Choose a variety like “Hidcote,” “Royal Velvet,” or Spanish lavender and widen the spacing if you reside in an area with frequent cloud cover (like the Pacific Northwest), as this will improve circulation.

Can Lavender Grow in Shade?

Lavender generally doesn’t do well in shaded environments. The plant might not instantly perish, but it might fail to produce its renowned purple flowers. If lavender does flower in the shade, the buds will either be smaller than usual or will fall off too soon, frequently before the season is over. Additionally, lavender that is grown in the shade is susceptible to root rot.

  • Shade is not good for lavender, and the roots could rot.
  • Even though the plant might survive for a while, its blooms won’t be spectacular.
  • Smaller than usual petals and flower buds could open too soon.
  • Without sunlight, lavender plants risk dying entirely.

Even though lavender can start growing in the shade, it rarely does so by the end of the summer. If given insufficient sunlight, lavender plants occasionally even wilt and die in the first few months. Planting your lavender in shade will help you avoid these issues.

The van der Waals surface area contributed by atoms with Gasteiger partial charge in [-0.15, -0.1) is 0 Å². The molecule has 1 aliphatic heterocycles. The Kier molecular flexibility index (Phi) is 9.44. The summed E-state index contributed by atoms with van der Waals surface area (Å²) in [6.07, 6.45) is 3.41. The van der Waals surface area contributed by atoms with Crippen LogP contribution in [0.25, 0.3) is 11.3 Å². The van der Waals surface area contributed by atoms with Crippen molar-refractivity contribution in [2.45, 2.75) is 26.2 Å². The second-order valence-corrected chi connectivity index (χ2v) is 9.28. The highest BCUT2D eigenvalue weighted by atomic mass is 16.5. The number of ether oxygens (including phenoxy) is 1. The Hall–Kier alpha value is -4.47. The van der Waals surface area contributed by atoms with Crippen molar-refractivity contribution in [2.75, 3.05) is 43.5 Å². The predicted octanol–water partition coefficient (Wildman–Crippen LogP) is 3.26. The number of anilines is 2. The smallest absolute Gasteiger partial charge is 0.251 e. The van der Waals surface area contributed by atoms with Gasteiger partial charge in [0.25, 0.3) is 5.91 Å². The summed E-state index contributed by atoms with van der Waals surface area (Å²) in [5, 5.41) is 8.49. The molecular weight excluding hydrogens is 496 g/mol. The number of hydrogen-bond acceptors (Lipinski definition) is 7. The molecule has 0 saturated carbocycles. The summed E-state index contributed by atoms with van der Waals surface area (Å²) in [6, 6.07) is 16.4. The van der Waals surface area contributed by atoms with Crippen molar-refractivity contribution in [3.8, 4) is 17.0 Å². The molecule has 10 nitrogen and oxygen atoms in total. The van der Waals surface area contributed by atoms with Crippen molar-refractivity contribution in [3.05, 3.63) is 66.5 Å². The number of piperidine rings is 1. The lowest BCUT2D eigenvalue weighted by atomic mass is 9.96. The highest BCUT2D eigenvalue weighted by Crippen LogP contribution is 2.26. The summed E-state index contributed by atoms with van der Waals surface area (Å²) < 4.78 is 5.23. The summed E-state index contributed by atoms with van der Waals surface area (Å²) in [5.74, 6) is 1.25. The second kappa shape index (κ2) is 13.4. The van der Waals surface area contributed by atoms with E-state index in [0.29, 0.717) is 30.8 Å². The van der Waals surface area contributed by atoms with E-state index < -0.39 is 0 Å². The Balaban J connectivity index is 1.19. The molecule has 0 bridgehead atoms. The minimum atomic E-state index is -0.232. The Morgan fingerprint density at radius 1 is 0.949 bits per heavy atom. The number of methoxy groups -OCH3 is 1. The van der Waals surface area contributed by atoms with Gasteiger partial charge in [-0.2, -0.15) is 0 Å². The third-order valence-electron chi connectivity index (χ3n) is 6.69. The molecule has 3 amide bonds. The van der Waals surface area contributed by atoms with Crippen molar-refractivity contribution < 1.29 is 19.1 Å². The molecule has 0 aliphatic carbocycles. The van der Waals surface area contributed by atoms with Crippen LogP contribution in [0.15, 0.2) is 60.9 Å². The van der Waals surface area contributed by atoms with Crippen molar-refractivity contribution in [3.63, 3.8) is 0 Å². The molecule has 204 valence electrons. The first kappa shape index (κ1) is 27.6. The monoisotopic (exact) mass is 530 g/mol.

Read More: Can You Grow Lavender Indoors?

Will Lavender Flower in Shade?

Although growing lavender in complete shade will result in utter failure, some varieties of lavender can tolerate more shade.

However, the full blooming period is compromised, and their growth will be stunted. Partial shade lavender cannot flower as much as lavender grown in full sun, and the fragrance is also less strong.

Growing lavender for its flowers and fragrance requires a sunny location with little to no shade.

What Happens If Lavender Doesn’t Get Enough Sun?

If it receives at least three hours of sunlight each day, lavender can still grow and flourish. Its aroma could be compromised, though, and blooms might not fully open. Root rot is a concern if plants are significantly sun-deprived. If the soil is poorly drained, this is especially true. Increase the amount of sunlight in humid environments to help the soil dry out more completely.